The recent focus on head injuries in sports and troubling injuries suffered by pitchers such as Brandon McCarthy and Aroldis Chapman, who were struck on the mound by line drive come backers, has led Major League Baseball to ramp up efforts to better protect pitchers.
One such invention that received MLB's seal of approval in January were bulky caps designed with extra padding to help absorb the impact. The caps are currently available to all pitchers, and at this point are optional. However, we've yet to hear a pitcher express any serious interest in wearing one during a game.
However, just as a reminder that they are indeed available in the clubhouse, Toronto Blue Jays pitcher Todd Redmond was spotted wearing one in the Blue Jays dugout prior to their game against the Cleveland Indians on Friday night.
Todd Redmond, modeling the new protective caps for pitchers. He and others I spoke to aren't fans. #bluejays pic.twitter.com/DnbvPtMrQA — Barry Davis (@SNBarryDavis) April 18, 2014
That seems to be nearly unanimous. Players simply don't feel comfortable wearing the oversized cap on their head while attempting to do their job. They're willing to sacrifice safety for comfort and routine, and it doesn't appear that will change until a model more to their liking comes along.
Really, when you look at this hat, it's big, it's bulky and it's admittedly a bit awkward looking, but it's tough to imagine a safer design that's also smaller, more comfortable, and perhaps even more attractive. Pitchers aren't going to sign off on wearing helmets or masks on the mound, so it has to be something in this mold, but what will it take to make it more appealing while also providing sufficient safety?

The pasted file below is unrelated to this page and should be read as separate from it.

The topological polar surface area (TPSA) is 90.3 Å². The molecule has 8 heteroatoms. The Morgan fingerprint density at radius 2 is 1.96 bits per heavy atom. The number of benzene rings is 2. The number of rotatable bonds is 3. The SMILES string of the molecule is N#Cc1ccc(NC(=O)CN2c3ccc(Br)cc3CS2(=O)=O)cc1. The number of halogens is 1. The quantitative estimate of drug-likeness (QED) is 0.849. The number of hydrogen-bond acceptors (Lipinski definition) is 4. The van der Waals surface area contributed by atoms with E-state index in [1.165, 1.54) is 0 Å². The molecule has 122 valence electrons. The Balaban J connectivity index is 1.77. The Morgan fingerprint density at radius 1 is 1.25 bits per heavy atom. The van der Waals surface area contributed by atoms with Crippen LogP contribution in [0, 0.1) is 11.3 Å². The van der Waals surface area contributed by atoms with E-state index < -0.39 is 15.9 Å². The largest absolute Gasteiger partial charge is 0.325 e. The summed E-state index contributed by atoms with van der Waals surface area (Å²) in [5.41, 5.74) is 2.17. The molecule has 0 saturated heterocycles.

As the Stew's David Brown pointed out in January, it's a challenging project that may do more to protect young kids playing the game in the short-term than major leaguers. That's not a bad thing at all, and if kids start wearing them and actually become comfortable wearing them, we may start seeing the caps trickle in at higher levels. We're a long way from there, obviously, and we may be a longer way away from the perfect solution, but at least the effort continues to be made.
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